Annoying visitorsWell, now. The following tips are to help you get people out of your office/work space. And…if you are the perpetrator, stop bothering people!

  1. Arrange your office/work space so you don’t get or make eye contact with people who walk by randomly. If they need you, they’ll knock or call out your name – don’t worry.
  2. Do not put candy on your desk for visitors.
  3. Do not have magazines handy for your visitors to peruse while waiting for you.
  4. Stop saying “How are you?” and replace it with “What can I help you with today?”
  5. If you are genuinely busy, close your door. Put a sign out (or download one from Keeping Chaos at Bay, Download Link) that says when you’ll be available again.
  6. If you are busy, yet someone has interrupted you, stand immediately and gently usher him/her toward the door. If the interrupter says “Are you busy?” say “Yes.” That’s all. Don’t explain what you’re doing or offer an apology for not having time for the interrupter.
  7. If you are busy, but someone interrupts you with important/appropriate information, praise him/her with that in mind: “Thank you so much for bringing me these reports, Jean. It seems that I get interrupted too frequently with unimportant information, but I really needed this. I appreciate it that you’re only bringing me critical information this morning while I’m working on this project.” Praise the behavior you’re seeking.
  8. If you’ve gotten into a habit of allowing a person to steal your time (“Come on in – how are you?”) on a regular basis; that is, whenever that person passes your door, use the next time you see him/her to explain briefly that you simply can’t chat on company time in the future. If you want to socialize with this person, set up a time to see him/her when you are “off the clock.”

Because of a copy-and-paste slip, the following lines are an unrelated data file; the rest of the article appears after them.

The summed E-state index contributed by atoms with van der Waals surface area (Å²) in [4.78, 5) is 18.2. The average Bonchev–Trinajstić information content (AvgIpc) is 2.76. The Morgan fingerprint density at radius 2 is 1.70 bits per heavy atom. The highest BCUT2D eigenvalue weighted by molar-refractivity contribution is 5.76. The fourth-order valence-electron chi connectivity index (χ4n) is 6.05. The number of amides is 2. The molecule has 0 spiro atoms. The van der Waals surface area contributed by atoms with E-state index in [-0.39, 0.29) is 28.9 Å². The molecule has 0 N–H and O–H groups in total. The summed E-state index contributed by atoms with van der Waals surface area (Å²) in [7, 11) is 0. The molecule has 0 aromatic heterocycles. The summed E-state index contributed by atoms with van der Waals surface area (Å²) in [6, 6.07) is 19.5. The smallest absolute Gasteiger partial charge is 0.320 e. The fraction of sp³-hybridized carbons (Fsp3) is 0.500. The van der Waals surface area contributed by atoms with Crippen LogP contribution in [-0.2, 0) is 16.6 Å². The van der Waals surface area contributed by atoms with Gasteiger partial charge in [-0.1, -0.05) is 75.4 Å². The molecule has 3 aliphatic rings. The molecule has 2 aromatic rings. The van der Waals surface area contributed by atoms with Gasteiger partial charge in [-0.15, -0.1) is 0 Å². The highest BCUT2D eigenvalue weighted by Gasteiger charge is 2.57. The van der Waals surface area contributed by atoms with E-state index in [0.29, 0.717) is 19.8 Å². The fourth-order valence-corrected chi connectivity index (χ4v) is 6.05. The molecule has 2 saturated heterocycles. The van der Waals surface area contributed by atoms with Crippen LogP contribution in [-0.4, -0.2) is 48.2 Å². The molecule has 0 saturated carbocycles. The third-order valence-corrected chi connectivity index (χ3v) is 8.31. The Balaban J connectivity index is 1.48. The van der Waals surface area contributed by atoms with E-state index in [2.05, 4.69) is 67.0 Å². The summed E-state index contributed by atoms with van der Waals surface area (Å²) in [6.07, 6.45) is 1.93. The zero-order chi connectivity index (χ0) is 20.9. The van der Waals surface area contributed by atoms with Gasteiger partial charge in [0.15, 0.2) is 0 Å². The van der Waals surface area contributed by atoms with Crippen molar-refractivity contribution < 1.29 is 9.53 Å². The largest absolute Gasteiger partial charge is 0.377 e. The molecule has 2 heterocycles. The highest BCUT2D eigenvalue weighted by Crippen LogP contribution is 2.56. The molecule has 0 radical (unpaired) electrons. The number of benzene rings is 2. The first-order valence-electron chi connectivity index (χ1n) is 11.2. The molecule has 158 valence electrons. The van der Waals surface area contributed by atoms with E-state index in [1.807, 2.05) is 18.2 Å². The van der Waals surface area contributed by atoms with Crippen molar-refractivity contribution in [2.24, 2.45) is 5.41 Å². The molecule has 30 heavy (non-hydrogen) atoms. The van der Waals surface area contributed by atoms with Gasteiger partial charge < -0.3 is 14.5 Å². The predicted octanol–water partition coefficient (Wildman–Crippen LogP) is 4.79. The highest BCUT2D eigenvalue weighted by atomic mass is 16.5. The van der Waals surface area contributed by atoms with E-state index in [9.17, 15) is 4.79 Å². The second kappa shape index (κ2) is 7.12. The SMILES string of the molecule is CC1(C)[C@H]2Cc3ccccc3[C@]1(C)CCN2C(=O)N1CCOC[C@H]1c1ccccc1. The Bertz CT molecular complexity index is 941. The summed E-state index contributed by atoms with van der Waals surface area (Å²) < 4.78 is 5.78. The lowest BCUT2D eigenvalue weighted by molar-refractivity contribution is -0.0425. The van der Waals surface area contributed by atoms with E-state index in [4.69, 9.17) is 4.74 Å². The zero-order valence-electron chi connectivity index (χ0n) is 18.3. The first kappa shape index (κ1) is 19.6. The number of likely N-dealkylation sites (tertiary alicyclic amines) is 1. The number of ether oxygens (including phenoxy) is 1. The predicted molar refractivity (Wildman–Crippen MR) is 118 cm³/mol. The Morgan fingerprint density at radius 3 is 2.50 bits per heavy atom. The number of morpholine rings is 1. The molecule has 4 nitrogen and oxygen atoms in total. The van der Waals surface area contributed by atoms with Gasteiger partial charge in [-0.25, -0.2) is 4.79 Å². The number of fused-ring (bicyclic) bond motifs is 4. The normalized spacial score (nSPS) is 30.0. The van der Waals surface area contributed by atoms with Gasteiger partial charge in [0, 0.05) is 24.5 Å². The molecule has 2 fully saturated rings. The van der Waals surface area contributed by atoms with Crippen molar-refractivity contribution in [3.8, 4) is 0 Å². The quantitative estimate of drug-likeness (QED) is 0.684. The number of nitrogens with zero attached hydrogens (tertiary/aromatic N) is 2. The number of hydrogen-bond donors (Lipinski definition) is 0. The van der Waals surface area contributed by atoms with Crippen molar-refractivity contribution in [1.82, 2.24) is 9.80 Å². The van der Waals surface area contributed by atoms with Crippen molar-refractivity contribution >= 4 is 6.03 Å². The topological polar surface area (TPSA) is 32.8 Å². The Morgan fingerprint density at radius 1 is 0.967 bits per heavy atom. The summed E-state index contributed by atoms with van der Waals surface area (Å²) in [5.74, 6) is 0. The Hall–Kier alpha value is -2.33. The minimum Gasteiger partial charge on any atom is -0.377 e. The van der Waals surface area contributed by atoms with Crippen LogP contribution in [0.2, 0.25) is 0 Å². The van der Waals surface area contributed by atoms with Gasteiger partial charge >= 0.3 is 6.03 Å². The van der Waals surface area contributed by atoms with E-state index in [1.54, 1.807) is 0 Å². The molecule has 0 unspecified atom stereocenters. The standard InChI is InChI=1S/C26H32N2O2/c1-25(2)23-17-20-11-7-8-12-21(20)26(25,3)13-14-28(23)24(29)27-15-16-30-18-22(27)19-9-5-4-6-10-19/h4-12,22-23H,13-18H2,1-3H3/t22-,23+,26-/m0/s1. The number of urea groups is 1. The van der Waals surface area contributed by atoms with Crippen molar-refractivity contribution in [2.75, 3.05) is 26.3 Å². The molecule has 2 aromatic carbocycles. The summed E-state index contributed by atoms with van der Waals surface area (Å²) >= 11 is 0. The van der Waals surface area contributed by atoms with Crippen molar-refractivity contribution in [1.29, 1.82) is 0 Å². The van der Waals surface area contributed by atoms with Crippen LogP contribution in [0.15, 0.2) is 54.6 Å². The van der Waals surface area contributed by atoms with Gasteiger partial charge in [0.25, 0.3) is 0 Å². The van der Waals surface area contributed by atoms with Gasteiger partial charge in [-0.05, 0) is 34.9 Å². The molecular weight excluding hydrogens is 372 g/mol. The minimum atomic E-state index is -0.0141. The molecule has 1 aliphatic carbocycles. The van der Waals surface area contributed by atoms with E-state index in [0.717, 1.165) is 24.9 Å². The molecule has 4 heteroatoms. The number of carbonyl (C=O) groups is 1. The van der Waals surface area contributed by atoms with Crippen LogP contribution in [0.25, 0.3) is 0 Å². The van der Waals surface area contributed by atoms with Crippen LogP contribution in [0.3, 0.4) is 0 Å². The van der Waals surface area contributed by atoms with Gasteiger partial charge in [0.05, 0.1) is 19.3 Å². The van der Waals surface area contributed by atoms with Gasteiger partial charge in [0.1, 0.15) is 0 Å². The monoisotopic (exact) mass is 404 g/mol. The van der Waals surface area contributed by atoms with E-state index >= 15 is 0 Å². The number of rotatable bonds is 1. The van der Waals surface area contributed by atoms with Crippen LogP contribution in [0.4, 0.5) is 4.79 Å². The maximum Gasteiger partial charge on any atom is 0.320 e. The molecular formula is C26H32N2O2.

9. If you have a home office, put out a sign that says you’re working. Even small children can tell that the big picture of the clock (or some other symbol) means you can’t disturb mommy/daddy unless it’s very important. If they break in, immediately assign a chore that they must do (one of yours) to re-pay your lost time. My assistant holds out her hand for the bill that her family members must present if they want to interrupt her (emergencies excepted). Remember to praise the behavior you’re seeking (see #6) if they remember to wait until you are “off the clock.”
  10. Learn to say “back to work!” and mean it.

Oh, my. I know these are tough ones. I could cite lots of statistics about how much time is wasted every day by drop in visitors, but I’ll bet you already know this based on your own work life. Help make your time and everyone else’s more productive. Share this list.

Are you safe? Do you have time, energy, and attention thieves lurking around you – ready to rob you of your most precious resources?

If that sounds like you, and you’re ready to banish those burglars once and for all, you will love this practical and specific Get a Plan! Guide® to Thwarting the Thieves of Your Time, Energy, & Attention. If you like reading and having a document to refer to, you may purchase and download this 47-page, full-color Get a Plan! Guide®. You’ll be glad you did!